Engineering & Design
An engineering firm requested that Touchstone perform an examination of the failure of brazed fire hydrant pipe samples.
The following examples illustrate some of our contributions to this business sector:
- Prior to installation in a large housing development, fixtures for doors and lighting fixtures were evaluated to determine the most durable product from among several suppliers. Testing included UV/humidity exposure, resistance to residue from fingerprints, mechanical strength, and salt fog exposure.
- An engineering firm requested that Touchstone perform an examination of the failure of brazed fire hydrant pipe samples. Four samples, cut at 90 degree angle intervals, around a circular section of a cast iron water pipe which supplies water to a fire hydrant were examined. Although mechanical damage could have shortened the life of the brass/cast iron interfaces the differences in appearance between the brass surface of the fresh fracture and the as-received fractures indicates a variation in brazing quality around the pipe.
- Touchstone was contacted regarding a problem that involved the failure of a cast iron steam boiler assembly. TRL concluded that the failure seen in this boiler was most probably the result of an initial failure of at least six of the internal stay bolts and a portion of the corner of the casting. The final failure would have occurred when the remaining section thickness could no longer sustain the loading on the internal surface. The presence of stay bolts indicated some understanding of the forces present during use but the overall design did not appear to allow for the rather unique properties of gray cast iron. The final report stated that the use of internally cast-in-place staybolts was inadvisable because of the mechanical properties of gray cast iron, particularly, low elongation. There was no evidence that this design had been approved by the ASME section VIII committee.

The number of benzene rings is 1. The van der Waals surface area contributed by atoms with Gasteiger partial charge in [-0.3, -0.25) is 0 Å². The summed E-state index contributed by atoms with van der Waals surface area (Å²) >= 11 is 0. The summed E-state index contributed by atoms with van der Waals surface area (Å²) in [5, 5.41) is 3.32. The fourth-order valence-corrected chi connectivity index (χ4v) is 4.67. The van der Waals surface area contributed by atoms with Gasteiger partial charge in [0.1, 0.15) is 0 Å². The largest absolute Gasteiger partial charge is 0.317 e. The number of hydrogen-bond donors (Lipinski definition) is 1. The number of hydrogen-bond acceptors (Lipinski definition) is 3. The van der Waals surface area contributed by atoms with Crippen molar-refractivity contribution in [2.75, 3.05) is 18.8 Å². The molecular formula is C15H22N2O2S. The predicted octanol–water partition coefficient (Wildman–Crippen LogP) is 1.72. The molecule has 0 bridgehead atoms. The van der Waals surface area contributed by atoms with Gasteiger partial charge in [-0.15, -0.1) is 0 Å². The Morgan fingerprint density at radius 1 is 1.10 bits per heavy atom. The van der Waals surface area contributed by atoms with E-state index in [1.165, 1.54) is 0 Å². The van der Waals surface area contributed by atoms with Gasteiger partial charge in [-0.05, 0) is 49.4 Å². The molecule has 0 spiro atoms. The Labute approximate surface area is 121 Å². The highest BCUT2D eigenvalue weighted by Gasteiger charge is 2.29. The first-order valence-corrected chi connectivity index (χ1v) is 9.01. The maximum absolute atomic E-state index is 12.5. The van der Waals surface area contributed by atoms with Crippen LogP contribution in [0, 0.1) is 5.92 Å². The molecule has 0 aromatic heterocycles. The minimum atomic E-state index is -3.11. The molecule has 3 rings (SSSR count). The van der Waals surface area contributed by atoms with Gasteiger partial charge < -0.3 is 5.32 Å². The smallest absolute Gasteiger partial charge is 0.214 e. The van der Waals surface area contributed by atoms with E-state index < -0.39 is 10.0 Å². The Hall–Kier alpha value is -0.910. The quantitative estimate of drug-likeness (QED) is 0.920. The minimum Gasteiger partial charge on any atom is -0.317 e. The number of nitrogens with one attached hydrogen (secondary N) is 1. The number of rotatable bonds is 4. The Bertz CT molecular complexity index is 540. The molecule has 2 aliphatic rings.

- The purpose of this investigation was to determine the cause of cracks which were seen to develop at the flame cut radius of a wide flange steel I-beams during hot-dip galvanizing. TRL was asked to examine one of the specimens to determine the cause of the cracking problem and to recommend a procedural change, which would eliminate the problem. The evaluation found the cracking problem was due to a combination of factors: residual stresses in steel beam which remained from manufacture, a brittle zone at the flame cut surface, and the effect of thermal shock which occurs as the I-beam is lowered into the 850 degree F zinc bath. It is also possible that liquid metal embrittlement may have had some effect here.
The above examples are only a sample of our work in this area. We would be pleased to provide any additional information you may require. We also invite you to review examples on our website of work that we have performed in support of other business sectors.
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